Along with funny cat videos and “Keep Calm” memes, photos of people’s kids are one of the basic currencies of social media, and indeed many parents seem to share these family snapshots reflexively – funny naked pics and all. They might want to reconsider this seemingly harmless habit, however, in light of the potential embarrassment to their kids, not to mention the potential legal ramifications for themselves.
In fact, in some countries your kids can sue you for posting childhood photos without their permission. That’s what’s happening in the Austrian province of Carinthia, where an 18-year-old has filed a lawsuit against her parents for breach of privacy and data violations for sharing around 500 photos of her on Facebook without her consent beginning in 2009, including photos of her as a young child in which she is naked, having her diaper changed or in potty training.
The teen, who has not been named in the press, first found out about her family’s online photo album when she joined Facebook in 2012. She told one Austrian newspaper: “They knew no shame and no limit and didn't care whether it was a picture of me sitting on the toilet or lying naked in my cot.”
The teen asked her parents to stop posting the photos but they refused. In words that have echoed through family life from the beginning of time, the teen added: “I’m tired of not being taken seriously by my parents.” The father certainly seems to be inhabiting a different world from his progeny, telling a weekly magazine: “In the end this is our child, and for my wife and me, it’s a nice family album that’s been well received by our Facebook friends.” Okay dad, see you in court!
According to the teen’s lawyer, under Austrian law the photos may constitute a transgression against her right to a private personal life, in which case she has a very good chance of winning her case. If a judge finds in favor of the teen her parents may be liable for damages and may also have to cover her legal costs.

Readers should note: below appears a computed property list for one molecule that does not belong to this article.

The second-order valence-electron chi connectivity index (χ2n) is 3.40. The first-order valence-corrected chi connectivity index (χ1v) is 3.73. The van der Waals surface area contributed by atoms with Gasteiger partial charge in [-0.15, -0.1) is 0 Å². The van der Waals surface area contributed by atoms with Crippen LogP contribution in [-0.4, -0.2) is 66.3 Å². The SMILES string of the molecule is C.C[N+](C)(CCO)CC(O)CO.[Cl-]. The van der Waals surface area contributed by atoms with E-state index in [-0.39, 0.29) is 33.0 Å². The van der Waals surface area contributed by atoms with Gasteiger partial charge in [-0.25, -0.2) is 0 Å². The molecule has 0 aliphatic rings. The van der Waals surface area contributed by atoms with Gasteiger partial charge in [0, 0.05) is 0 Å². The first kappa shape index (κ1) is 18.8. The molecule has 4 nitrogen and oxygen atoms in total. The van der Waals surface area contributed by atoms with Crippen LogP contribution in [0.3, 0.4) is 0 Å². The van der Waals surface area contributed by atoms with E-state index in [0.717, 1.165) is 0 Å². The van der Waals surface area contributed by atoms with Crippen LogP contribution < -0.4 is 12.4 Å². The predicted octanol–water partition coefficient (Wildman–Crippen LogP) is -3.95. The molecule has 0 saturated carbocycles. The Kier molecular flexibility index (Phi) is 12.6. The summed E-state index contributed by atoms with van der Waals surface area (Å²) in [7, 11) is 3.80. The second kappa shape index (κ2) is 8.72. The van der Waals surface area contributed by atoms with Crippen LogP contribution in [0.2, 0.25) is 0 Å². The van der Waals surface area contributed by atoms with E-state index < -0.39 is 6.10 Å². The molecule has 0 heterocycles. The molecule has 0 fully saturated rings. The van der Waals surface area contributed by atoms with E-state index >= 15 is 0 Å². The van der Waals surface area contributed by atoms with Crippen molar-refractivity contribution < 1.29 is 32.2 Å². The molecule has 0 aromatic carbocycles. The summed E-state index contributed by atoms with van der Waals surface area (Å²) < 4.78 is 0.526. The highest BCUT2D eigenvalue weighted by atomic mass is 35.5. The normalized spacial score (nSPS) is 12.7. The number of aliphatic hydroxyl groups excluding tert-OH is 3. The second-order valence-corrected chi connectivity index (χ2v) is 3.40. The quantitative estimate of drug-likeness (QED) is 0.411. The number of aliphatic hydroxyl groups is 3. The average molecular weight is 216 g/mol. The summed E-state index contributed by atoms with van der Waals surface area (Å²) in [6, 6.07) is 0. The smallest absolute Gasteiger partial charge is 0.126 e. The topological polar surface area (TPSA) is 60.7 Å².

Concern about parents over-sharing on social media has been growing across Europe. Earlier this year the French national police force warned parents to think twice about posting photos of their children on Facebook or other social networks, due in large part to concern they may be violating their privacy, as well as exposing them to danger from unsavory adults. The French police posted the following statement on Facebook: “You can all be proud moms and dads to your magnificent children, but be careful. We remind you that posting photos of your kids to Facebook is not without danger!” Among other things they warned that these photos could contribute to “social or psychological problems that children could face later in life.”Meanwhile in the U.S. a survey conducted by researchers at the University of Washington and University of Michigan found that one of the most common requests from children ages 10-17 was that parents stop posting photos on social media without their permission.